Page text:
The suburban lifestyle is quite a turnaround from our previous urban environment. We can’t walk to restaurants, convenience stores, movies or just about anything. And with only one car, let’s just say I’ll be cooking more often.

However, my wife and I have found some time to go out and eat together so far, and we’ve gravitated to Ridgewood: an affluent town center a few miles south of us teeming with restaurants, boutiques and other rich-folk amusements. In general, the food has been good, though nowhere near amazing.

Other than the Country Pancake House, here are our other conquests:

CAFE TULIP

Probably the best of our Ridgewood meals thus far, this BYOB (they actually exist outside of Philly!) is a quaint, casual food factory with all the warmth and attention of mom’s kitchen. It’s described as a Mediterranean place but leans heavily toward Greek and Turkish, with lots of spinach, stews and fish specials.

We shared a sampler appetizer with grape leaves that were among the best I’ve ever tasted. For entrees, we both ordered fish specials, although I can’t quite remember the details. They were both white fish and both were perfectly tender and delicious. We barely found room for dessert, but the baklava looked too amazing to pass up. It was.

Continue reading

I’m back

I was all ready to write this post a week ago, but then my wife graduated vet school, my computer went bust, and projects piled up at work. My sincerest apologies for the two week absence of your Man Eat Food fix.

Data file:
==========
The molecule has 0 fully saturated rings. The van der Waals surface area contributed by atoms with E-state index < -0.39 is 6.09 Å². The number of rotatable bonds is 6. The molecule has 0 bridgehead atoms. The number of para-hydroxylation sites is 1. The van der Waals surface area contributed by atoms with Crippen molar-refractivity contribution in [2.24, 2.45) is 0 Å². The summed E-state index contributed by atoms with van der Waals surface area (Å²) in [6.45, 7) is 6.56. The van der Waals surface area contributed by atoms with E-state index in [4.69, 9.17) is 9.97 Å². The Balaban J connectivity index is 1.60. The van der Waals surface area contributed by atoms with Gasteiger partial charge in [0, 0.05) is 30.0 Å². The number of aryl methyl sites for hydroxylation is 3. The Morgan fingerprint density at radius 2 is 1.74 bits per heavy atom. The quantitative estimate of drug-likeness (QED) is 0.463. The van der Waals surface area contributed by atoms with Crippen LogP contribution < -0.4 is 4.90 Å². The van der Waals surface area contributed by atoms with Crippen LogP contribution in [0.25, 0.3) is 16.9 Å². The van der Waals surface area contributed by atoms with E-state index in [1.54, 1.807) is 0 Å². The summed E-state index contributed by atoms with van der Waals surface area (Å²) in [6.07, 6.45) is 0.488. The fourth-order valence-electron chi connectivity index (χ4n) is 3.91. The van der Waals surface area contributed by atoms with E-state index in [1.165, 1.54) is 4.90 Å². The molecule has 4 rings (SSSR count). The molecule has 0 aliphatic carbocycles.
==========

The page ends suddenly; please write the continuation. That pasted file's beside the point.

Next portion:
Anyway, I have a huuuuuuuuuuge back list of stuff I need to get to, including a whopping FIVE restaurant reviews and assorted other goodies.

For now, I’m going to run down a few neat things from the Florida Keys. They are not all food related, but they’re fun. Or, they were fun to me when I was down there.

Bahia Honda Beach

The Keys are not known for their beaches, but this one, where I took a picture of the “broken” bridge, is known as one of the best. In fact, it was recognized as the “Best Beach in America” at some point in the 90s. The water was a steady 80 degrees and always that perfect aquamarine color.

Crane Point Museum and Nature Center

It was scorching when we walked around this nature preserve, which included a small museum and bird sanctuary. The hut at right was built by the land’s original occupant who used to collect natural sea sponges and sell them at the market in Key West. I’m not sure how he survived the summers without air conditioning.

Key West Butterfly & Nature Conservatory